Sun Microsystems (SUNW)
signed up $7 billion systems stalwart NCR
, adding a giant reseller of its operating system software.
The agreement calls for NCR to sell and support Sun's Solaris brand of
Unix operating system (OS) within its line of Intel-based server systems, which
to mainframe sizes. The accord will hit its stride once Intel rolls out
64-bit Merced microprocessor, due to ship in systems sometime in 1999.
In recent weeks, Sun CEO Scott McNealy has increasingly painted the
operating system market as one in which it comes down to a choice between Microsoft Windows NT and Solaris.
Though that statement may be premature, Solaris has been successful
the Unix realm, but the operating system has not gained large acceptance
within systems running Intel processors.
Under terms of the deal, NCR WorldMark server systems will migrate to
Solaris starting in the fourth quarter of this year. These systems cover
four-way multiprocessing systems typically used in departments of
to enterprise servers running on 64 processors or more that can handle
corporate computing loads. Sun will incorporate features of NCR's
Unix offering, called MP-RAS, in Solaris for that company's core
communications, retail, and financial institutions.
"It's a natural combination," said McNealy. "These are not toy
The Santa Cruz Operation (SCO) is the
dominant player in the Unix-on-Intel market, but Sun officials have
to position a new version of Solaris as an intranet-oriented platform
departments in recent weeks. This strategy is directly aimed at arch
nemesis Microsoft and its
Windows NT Server OS, but it also highlights a lucrative niche that Sun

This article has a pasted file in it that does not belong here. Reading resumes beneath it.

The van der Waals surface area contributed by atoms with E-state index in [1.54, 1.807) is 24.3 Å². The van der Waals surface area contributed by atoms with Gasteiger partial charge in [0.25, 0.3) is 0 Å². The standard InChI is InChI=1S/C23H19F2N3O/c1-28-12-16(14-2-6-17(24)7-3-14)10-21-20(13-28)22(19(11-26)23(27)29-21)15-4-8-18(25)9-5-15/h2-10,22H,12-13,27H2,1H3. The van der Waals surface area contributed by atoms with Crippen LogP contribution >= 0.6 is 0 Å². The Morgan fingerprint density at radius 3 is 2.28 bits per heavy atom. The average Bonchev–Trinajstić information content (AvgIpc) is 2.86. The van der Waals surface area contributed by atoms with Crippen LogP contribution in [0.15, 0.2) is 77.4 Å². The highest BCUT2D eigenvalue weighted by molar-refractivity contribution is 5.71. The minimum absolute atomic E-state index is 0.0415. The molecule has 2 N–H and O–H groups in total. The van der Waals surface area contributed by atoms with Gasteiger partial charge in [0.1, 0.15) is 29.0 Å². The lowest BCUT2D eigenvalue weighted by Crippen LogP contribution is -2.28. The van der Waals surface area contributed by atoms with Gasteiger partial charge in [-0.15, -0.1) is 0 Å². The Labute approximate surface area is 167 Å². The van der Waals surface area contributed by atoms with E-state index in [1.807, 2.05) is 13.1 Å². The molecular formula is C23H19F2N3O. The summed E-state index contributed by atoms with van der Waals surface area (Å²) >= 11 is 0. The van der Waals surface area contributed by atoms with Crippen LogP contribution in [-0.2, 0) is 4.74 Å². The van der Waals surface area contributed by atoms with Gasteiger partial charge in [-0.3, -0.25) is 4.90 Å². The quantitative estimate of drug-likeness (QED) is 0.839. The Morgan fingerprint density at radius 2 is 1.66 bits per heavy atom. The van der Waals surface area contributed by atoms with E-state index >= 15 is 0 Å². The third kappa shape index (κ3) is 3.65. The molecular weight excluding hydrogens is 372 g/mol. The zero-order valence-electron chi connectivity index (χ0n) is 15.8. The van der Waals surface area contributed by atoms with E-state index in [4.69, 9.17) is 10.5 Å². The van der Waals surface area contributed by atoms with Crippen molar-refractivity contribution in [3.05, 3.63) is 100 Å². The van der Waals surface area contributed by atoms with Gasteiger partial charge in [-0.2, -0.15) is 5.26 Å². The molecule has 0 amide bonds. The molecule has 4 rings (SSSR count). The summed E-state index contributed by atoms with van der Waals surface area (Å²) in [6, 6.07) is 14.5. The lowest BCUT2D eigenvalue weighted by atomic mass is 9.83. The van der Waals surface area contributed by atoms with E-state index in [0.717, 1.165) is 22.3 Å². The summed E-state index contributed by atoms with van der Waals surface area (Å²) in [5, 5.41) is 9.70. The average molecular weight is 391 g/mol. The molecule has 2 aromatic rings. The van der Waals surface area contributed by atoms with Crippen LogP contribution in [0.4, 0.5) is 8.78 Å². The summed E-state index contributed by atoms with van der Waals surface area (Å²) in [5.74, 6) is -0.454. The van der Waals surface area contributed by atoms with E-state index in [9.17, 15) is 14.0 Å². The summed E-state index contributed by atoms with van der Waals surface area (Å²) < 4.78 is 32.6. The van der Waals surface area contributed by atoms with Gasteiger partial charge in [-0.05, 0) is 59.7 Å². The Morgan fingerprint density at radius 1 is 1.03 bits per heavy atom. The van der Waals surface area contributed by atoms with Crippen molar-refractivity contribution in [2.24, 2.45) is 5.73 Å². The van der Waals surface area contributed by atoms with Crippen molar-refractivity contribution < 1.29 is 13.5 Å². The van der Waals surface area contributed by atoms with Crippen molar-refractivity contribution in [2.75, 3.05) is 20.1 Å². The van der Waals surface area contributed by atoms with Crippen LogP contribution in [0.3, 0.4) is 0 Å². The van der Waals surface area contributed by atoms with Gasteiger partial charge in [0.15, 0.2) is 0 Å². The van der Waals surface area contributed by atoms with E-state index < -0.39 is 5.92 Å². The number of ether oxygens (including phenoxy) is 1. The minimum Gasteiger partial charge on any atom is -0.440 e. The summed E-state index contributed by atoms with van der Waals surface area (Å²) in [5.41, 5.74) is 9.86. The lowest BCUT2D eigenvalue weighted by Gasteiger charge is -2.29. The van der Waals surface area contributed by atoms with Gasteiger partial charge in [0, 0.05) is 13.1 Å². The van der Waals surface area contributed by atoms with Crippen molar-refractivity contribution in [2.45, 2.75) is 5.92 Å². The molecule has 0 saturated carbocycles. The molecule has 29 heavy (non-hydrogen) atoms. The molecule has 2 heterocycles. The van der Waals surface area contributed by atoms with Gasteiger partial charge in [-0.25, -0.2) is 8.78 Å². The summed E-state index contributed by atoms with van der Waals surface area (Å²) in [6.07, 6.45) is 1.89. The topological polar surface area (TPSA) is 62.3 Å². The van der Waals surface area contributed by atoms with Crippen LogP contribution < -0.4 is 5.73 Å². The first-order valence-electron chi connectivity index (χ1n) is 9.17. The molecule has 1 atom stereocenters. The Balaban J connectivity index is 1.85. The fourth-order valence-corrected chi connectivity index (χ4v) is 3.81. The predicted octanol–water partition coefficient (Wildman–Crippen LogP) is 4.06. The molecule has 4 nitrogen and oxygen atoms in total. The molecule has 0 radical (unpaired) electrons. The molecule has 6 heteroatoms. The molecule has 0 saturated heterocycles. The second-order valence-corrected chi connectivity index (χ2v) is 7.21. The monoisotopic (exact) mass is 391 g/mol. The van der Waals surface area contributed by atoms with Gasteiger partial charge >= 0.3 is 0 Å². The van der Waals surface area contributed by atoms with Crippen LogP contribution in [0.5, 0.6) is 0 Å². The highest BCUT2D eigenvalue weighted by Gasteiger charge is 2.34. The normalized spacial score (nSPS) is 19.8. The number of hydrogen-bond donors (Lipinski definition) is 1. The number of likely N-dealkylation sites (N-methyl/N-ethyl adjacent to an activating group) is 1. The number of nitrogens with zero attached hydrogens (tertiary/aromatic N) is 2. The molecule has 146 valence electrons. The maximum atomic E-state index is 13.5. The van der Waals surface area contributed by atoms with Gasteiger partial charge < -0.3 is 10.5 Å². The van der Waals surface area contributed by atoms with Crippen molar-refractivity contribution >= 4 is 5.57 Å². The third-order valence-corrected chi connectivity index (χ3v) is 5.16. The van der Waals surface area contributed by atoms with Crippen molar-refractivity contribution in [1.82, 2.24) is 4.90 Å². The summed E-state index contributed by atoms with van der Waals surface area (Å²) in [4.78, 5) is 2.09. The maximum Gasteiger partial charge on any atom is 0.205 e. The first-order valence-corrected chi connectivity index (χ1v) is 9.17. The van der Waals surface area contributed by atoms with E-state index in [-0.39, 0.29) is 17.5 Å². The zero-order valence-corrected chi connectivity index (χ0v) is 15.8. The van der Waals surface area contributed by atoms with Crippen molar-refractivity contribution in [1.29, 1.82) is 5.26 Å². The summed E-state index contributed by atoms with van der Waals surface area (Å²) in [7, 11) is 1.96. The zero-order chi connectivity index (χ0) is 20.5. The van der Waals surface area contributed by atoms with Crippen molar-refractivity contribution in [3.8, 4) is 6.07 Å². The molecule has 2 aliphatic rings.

believes it can battle for effectively vs. SCO.
"We see this as an indication of a major consolidation in the
[Unix] industry," said Rich Green, vice president of Solaris
Solaris was built to run on Sun's internally developed Sparc-based
but the company moved a version of the OS to Intel-based servers in 1993
and has released versions for both platforms ever since.
Analysts said Sun may have been hamstrung in previous years by the notion
that Solaris might be more popular on Intel-based systems than its own
Sparc-based products. Thus, marketing efforts for Solaris-on-Intel have
been minimal up to now.
But SCO has built a business by offering a version of Unix for Intel-based
systems. According to 1996 numbers from International Data Corporation, SCO
garnered 36 percent of all Unix server software licenses, compared with 13
percent for Sun. Sun is the leader when server and workstation licenses are
combined for the same period.
"What you see here is Sun intends to make up some ground," said Jean
Bozman, an analyst for IDC. "Unix-on-Intel is becoming ever more prevalent."
NCR officials said they had determined that research dollars could be
better spent--given the migration of high-end Intel chips to 64 bits--and found Solaris to be compatible with the company's needs. The company
will offer two-and-half years of updates to its MP-RAS and will continue
support the OS for several years, or as necessary.
The move continues Sun's drive to position itself as the most likely
alternative to Windows NT. And more agreements with Intel-based vendors
be in the offing. "I don't think this is going to be the last of the
Solaris-on-Intel announcements," McNealy said.